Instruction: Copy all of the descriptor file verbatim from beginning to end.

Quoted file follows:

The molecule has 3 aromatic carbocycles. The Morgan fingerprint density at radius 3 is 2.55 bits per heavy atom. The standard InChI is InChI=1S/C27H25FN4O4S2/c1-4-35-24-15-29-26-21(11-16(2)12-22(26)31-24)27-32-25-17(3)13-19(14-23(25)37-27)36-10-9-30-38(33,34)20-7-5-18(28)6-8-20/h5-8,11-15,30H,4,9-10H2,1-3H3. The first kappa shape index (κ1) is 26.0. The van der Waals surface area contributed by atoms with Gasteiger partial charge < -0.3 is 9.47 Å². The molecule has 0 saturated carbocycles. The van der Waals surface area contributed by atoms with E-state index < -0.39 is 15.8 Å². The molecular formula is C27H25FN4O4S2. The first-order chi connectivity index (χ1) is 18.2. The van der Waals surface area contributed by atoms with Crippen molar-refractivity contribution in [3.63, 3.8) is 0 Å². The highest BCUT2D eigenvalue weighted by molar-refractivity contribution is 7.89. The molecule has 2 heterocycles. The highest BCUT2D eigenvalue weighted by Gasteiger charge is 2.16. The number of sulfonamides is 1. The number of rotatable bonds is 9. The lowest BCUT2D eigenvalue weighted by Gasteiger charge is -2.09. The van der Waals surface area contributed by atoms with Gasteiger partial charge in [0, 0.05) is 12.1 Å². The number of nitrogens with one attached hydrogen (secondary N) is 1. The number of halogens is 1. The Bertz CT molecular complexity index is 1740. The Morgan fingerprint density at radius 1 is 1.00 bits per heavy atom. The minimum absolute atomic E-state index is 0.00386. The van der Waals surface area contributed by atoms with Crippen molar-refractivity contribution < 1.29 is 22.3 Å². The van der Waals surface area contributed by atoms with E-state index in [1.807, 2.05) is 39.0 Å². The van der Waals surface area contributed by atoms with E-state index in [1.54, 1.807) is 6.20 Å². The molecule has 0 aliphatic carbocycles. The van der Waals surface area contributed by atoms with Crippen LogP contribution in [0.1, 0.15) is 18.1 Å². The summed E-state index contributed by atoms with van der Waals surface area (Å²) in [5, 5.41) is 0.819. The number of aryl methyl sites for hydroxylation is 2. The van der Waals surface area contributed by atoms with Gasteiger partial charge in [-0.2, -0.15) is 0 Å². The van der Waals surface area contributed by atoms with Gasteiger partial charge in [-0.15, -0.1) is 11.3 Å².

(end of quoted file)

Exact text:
The molecule has 3 aromatic carbocycles. The Morgan fingerprint density at radius 3 is 2.55 bits per heavy atom. The standard InChI is InChI=1S/C27H25FN4O4S2/c1-4-35-24-15-29-26-21(11-16(2)12-22(26)31-24)27-32-25-17(3)13-19(14-23(25)37-27)36-10-9-30-38(33,34)20-7-5-18(28)6-8-20/h5-8,11-15,30H,4,9-10H2,1-3H3. The first kappa shape index (κ1) is 26.0. The van der Waals surface area contributed by atoms with Gasteiger partial charge < -0.3 is 9.47 Å². The molecule has 0 saturated carbocycles. The van der Waals surface area contributed by atoms with E-state index < -0.39 is 15.8 Å². The molecular formula is C27H25FN4O4S2. The first-order chi connectivity index (χ1) is 18.2. The van der Waals surface area contributed by atoms with Crippen molar-refractivity contribution in [3.63, 3.8) is 0 Å². The highest BCUT2D eigenvalue weighted by molar-refractivity contribution is 7.89. The molecule has 2 heterocycles. The highest BCUT2D eigenvalue weighted by Gasteiger charge is 2.16. The number of sulfonamides is 1. The number of rotatable bonds is 9. The lowest BCUT2D eigenvalue weighted by Gasteiger charge is -2.09. The van der Waals surface area contributed by atoms with Gasteiger partial charge in [0, 0.05) is 12.1 Å². The number of nitrogens with one attached hydrogen (secondary N) is 1. The number of halogens is 1. The Bertz CT molecular complexity index is 1740. The Morgan fingerprint density at radius 1 is 1.00 bits per heavy atom. The minimum absolute atomic E-state index is 0.00386. The van der Waals surface area contributed by atoms with Crippen molar-refractivity contribution < 1.29 is 22.3 Å². The van der Waals surface area contributed by atoms with E-state index in [1.807, 2.05) is 39.0 Å². The van der Waals surface area contributed by atoms with E-state index in [1.54, 1.807) is 6.20 Å². The molecule has 0 aliphatic carbocycles. The van der Waals surface area contributed by atoms with Crippen LogP contribution in [0.1, 0.15) is 18.1 Å². The summed E-state index contributed by atoms with van der Waals surface area (Å²) in [5, 5.41) is 0.819. The number of aryl methyl sites for hydroxylation is 2. The van der Waals surface area contributed by atoms with Gasteiger partial charge in [-0.2, -0.15) is 0 Å². The van der Waals surface area contributed by atoms with Gasteiger partial charge in [-0.15, -0.1) is 11.3 Å².